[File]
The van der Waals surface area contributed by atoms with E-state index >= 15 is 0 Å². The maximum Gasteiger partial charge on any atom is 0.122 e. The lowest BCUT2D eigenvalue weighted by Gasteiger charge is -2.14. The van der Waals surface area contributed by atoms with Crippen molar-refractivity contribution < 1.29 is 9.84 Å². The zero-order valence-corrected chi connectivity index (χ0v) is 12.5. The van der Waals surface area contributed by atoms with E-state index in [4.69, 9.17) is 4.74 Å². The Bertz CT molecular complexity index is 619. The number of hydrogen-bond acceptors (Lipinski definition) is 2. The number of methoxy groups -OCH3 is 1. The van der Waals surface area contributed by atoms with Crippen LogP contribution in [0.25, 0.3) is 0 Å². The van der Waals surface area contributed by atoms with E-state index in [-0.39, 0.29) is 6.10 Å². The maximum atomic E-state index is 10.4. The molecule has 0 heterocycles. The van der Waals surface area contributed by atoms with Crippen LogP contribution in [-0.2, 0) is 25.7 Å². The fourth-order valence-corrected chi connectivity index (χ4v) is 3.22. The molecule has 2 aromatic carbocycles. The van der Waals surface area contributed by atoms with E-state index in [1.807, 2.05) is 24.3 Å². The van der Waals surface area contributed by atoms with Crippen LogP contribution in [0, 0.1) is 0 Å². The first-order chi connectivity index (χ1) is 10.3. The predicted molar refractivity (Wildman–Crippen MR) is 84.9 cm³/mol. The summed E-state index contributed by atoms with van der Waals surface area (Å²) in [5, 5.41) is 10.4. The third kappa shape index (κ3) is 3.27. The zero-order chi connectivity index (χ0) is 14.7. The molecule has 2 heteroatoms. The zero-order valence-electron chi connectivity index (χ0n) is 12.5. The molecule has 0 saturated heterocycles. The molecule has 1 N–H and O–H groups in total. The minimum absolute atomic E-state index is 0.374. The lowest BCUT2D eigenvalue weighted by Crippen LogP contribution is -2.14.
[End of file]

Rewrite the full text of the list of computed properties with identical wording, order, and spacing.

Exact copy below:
The van der Waals surface area contributed by atoms with E-state index >= 15 is 0 Å². The maximum Gasteiger partial charge on any atom is 0.122 e. The lowest BCUT2D eigenvalue weighted by Gasteiger charge is -2.14. The van der Waals surface area contributed by atoms with Crippen molar-refractivity contribution < 1.29 is 9.84 Å². The zero-order valence-corrected chi connectivity index (χ0v) is 12.5. The van der Waals surface area contributed by atoms with E-state index in [4.69, 9.17) is 4.74 Å². The Bertz CT molecular complexity index is 619. The number of hydrogen-bond acceptors (Lipinski definition) is 2. The number of methoxy groups -OCH3 is 1. The van der Waals surface area contributed by atoms with Crippen LogP contribution in [0.25, 0.3) is 0 Å². The van der Waals surface area contributed by atoms with E-state index in [-0.39, 0.29) is 6.10 Å². The maximum atomic E-state index is 10.4. The molecule has 0 heterocycles. The van der Waals surface area contributed by atoms with Crippen LogP contribution in [-0.2, 0) is 25.7 Å². The fourth-order valence-corrected chi connectivity index (χ4v) is 3.22. The molecule has 2 aromatic carbocycles. The van der Waals surface area contributed by atoms with E-state index in [1.807, 2.05) is 24.3 Å². The van der Waals surface area contributed by atoms with Crippen LogP contribution in [0, 0.1) is 0 Å². The first-order chi connectivity index (χ1) is 10.3. The predicted molar refractivity (Wildman–Crippen MR) is 84.9 cm³/mol. The summed E-state index contributed by atoms with van der Waals surface area (Å²) in [5, 5.41) is 10.4. The third kappa shape index (κ3) is 3.27. The zero-order chi connectivity index (χ0) is 14.7. The molecule has 2 heteroatoms. The zero-order valence-electron chi connectivity index (χ0n) is 12.5. The molecule has 0 saturated heterocycles. The molecule has 1 N–H and O–H groups in total. The minimum absolute atomic E-state index is 0.374. The lowest BCUT2D eigenvalue weighted by Crippen LogP contribution is -2.14.